The monetary costs aside, another price paid for all this security is its transforming impact on our public life. For one thing, we are in danger of measuring the importance of public officials by the size of their bodyguards. For another, the proliferation of earplugged, flinty-eyed agents, walkie-talkies in hand, is not doing a thing for the appearance of American officialdom. To put it bluntly, we are acquiring, as our leaders parade about in public, the look of a police state.

How much real protection does all this security buy? Not much, judging from the record. Secret Service protection may make assassination more difficult and more dangerous for the assassin. But it is tragically self-evident that there is no guaranteed way to shield Presidents, candidates or any other public officials when they are exposed to crowds - as witness Dallas, the disabling of George Wallace, or the more recent near-miss attempts on the life of President Ford. If Lynette Fromme had been more proficient with a 45, President Ford would have been in mortal danger before his protectors could have reacted. Sara Jane Moore's aim was spoiled by an alert citizen, not a Secret Service agent.

To be fair about it, we have no way of measuring how many possible attacks have been frustrated by the service, or deterred by public knowledge that the agents are on guard. Even so, theissue is not whether some security precautions are necessary. Obviously some protection is needed for some of our most visible and exposed officials. The question, however, is whether Secret Service protection is not being way overdone. Without some serious thought, the trend of the last decade is likely to continue, with the result that more and more officials will be travelling about in a phalanx of police officers. It is not just a problem for the President or for Congress, for it is not easy for either one to strip away protection that has become an accepted fact of life - unless high officials themselves are prepared to share the responsibility and accept some reasonable level of risk as an inevitable part of the price of participating in public life.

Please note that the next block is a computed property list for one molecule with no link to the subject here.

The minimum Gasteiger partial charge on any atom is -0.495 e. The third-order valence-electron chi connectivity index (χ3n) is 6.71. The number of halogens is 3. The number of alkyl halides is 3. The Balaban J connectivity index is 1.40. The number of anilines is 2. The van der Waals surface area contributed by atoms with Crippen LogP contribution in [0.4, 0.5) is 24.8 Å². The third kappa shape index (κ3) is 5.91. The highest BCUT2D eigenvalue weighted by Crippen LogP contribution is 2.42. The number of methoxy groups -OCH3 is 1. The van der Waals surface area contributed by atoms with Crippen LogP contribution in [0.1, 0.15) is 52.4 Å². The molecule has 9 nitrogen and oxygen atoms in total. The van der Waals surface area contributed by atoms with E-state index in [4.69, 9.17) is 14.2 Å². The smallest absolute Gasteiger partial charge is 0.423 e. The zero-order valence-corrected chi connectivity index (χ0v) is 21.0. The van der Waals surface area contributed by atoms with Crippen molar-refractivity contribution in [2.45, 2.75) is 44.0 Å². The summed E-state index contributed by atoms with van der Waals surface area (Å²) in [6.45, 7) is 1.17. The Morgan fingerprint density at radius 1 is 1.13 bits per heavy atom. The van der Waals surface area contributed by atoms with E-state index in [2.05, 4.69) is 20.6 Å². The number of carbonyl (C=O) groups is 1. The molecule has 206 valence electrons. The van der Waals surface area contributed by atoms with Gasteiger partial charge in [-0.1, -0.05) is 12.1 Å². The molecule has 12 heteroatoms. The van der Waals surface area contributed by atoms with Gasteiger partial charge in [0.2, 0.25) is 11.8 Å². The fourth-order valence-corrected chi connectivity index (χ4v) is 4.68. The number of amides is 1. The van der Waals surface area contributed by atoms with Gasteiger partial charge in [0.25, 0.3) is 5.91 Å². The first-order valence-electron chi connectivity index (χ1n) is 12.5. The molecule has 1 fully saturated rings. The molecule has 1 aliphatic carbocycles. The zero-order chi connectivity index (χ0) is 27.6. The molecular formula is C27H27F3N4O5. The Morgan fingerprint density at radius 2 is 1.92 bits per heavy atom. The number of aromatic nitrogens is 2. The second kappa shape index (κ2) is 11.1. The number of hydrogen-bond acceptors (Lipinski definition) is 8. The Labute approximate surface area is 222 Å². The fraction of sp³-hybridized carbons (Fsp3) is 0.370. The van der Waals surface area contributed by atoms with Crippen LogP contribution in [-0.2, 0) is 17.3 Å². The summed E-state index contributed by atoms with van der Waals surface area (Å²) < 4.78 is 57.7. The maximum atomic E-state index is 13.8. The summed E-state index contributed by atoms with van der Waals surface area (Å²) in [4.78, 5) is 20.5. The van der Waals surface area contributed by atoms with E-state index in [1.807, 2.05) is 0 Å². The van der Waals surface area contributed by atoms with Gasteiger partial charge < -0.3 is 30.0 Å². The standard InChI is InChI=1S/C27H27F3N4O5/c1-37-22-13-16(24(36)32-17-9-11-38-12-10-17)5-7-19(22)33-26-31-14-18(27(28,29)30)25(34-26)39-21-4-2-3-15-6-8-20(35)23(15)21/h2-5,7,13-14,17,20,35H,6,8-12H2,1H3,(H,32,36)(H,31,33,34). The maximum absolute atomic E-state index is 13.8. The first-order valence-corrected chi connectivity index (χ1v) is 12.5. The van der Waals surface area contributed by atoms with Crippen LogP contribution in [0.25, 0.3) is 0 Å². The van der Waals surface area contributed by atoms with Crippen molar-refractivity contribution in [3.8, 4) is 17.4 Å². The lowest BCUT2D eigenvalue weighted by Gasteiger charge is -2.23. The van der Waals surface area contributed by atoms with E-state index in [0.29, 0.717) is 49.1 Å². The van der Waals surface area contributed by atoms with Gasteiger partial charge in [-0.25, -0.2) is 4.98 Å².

To keep Secret Service agents from becoming status symbols or campaign aides, it seems to us that a new set of guidelines is in order. Their shape will depend on the level of threat as it is perceived by the responsible leaders of Congress and the executive branch. For instanct, it might be possible to eliminate, or at least reduce, the coverage of foreign dignitaries, as opposed to visiting heads of state: cabinet officials, unless there is a substantial justification: and the minor children of former presidents, unless there is exceptional evidence of danger. In the case of former presidents and their wives, it might be justifiable to provide coverage for several years but not for life. We would not pretend to know exactly where to draw the line. Nor is it possible for us, or anybody not privy to the facts of a particular case, to know when situations call for extraordinary precautions. As a general rule, however, it seems to us that excessive, highly visible security measures may be as likely to challenge the psychopathic impulses of a potential assassin as to deter them.

It ought to be obvious by now that there is no such thing as guranteed, foolproof security. It also seems obvious, at least to us, that the effort to achieve it - to put the best face on what now seems to be going on - has gotten out of hand. To put the worst face on it, what may be happening is the creation of yet another status symbol for those who hold or have held power. To the extent that this is what, in fact, is going on, it is perhaps worth remembering, in this time of transition and rich promises of reform, that the personal security mission of the Secret Service is to provide protection, within reason, and not to adorn.